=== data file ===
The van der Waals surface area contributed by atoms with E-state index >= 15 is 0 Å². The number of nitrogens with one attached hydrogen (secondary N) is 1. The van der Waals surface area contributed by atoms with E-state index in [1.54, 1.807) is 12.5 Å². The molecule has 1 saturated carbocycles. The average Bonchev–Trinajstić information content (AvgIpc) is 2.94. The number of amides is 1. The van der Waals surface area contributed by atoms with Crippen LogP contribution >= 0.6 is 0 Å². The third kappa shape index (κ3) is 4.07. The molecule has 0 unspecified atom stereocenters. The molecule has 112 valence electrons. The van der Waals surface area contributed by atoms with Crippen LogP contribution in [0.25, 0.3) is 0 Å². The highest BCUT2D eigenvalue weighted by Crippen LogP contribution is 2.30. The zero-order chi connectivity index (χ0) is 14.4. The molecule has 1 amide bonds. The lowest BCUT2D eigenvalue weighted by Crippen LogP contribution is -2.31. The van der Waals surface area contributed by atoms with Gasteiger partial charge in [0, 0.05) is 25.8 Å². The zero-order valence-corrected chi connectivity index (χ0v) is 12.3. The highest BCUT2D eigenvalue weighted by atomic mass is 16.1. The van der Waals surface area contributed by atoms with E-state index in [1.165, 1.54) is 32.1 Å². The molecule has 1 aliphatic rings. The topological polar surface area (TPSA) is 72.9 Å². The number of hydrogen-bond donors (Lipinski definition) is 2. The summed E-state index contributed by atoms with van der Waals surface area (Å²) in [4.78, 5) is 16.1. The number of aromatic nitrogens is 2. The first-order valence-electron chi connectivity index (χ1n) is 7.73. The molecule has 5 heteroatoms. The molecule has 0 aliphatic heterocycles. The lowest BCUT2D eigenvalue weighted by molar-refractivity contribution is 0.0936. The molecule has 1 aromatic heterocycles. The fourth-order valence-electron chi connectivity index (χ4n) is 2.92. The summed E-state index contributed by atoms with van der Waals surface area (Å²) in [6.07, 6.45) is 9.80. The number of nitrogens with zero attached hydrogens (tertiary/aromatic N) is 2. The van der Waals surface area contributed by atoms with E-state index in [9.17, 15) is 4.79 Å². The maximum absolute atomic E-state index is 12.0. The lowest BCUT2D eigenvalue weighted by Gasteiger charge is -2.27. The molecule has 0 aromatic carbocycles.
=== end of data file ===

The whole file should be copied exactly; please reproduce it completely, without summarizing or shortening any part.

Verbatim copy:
The van der Waals surface area contributed by atoms with E-state index >= 15 is 0 Å². The number of nitrogens with one attached hydrogen (secondary N) is 1. The van der Waals surface area contributed by atoms with E-state index in [1.54, 1.807) is 12.5 Å². The molecule has 1 saturated carbocycles. The average Bonchev–Trinajstić information content (AvgIpc) is 2.94. The number of amides is 1. The van der Waals surface area contributed by atoms with Crippen LogP contribution >= 0.6 is 0 Å². The third kappa shape index (κ3) is 4.07. The molecule has 0 unspecified atom stereocenters. The molecule has 112 valence electrons. The van der Waals surface area contributed by atoms with Crippen LogP contribution in [0.25, 0.3) is 0 Å². The highest BCUT2D eigenvalue weighted by Crippen LogP contribution is 2.30. The zero-order chi connectivity index (χ0) is 14.4. The molecule has 1 amide bonds. The lowest BCUT2D eigenvalue weighted by Crippen LogP contribution is -2.31. The van der Waals surface area contributed by atoms with Gasteiger partial charge in [0, 0.05) is 25.8 Å². The zero-order valence-corrected chi connectivity index (χ0v) is 12.3. The highest BCUT2D eigenvalue weighted by atomic mass is 16.1. The van der Waals surface area contributed by atoms with E-state index in [1.165, 1.54) is 32.1 Å². The molecule has 1 aliphatic rings. The topological polar surface area (TPSA) is 72.9 Å². The number of hydrogen-bond donors (Lipinski definition) is 2. The summed E-state index contributed by atoms with van der Waals surface area (Å²) in [4.78, 5) is 16.1. The number of aromatic nitrogens is 2. The first-order valence-electron chi connectivity index (χ1n) is 7.73. The molecule has 5 heteroatoms. The molecule has 0 aliphatic heterocycles. The lowest BCUT2D eigenvalue weighted by molar-refractivity contribution is 0.0936. The molecule has 1 aromatic heterocycles. The fourth-order valence-electron chi connectivity index (χ4n) is 2.92. The summed E-state index contributed by atoms with van der Waals surface area (Å²) in [6.07, 6.45) is 9.80. The number of nitrogens with zero attached hydrogens (tertiary/aromatic N) is 2. The van der Waals surface area contributed by atoms with E-state index in [9.17, 15) is 4.79 Å². The maximum absolute atomic E-state index is 12.0. The lowest BCUT2D eigenvalue weighted by Gasteiger charge is -2.27. The molecule has 0 aromatic carbocycles.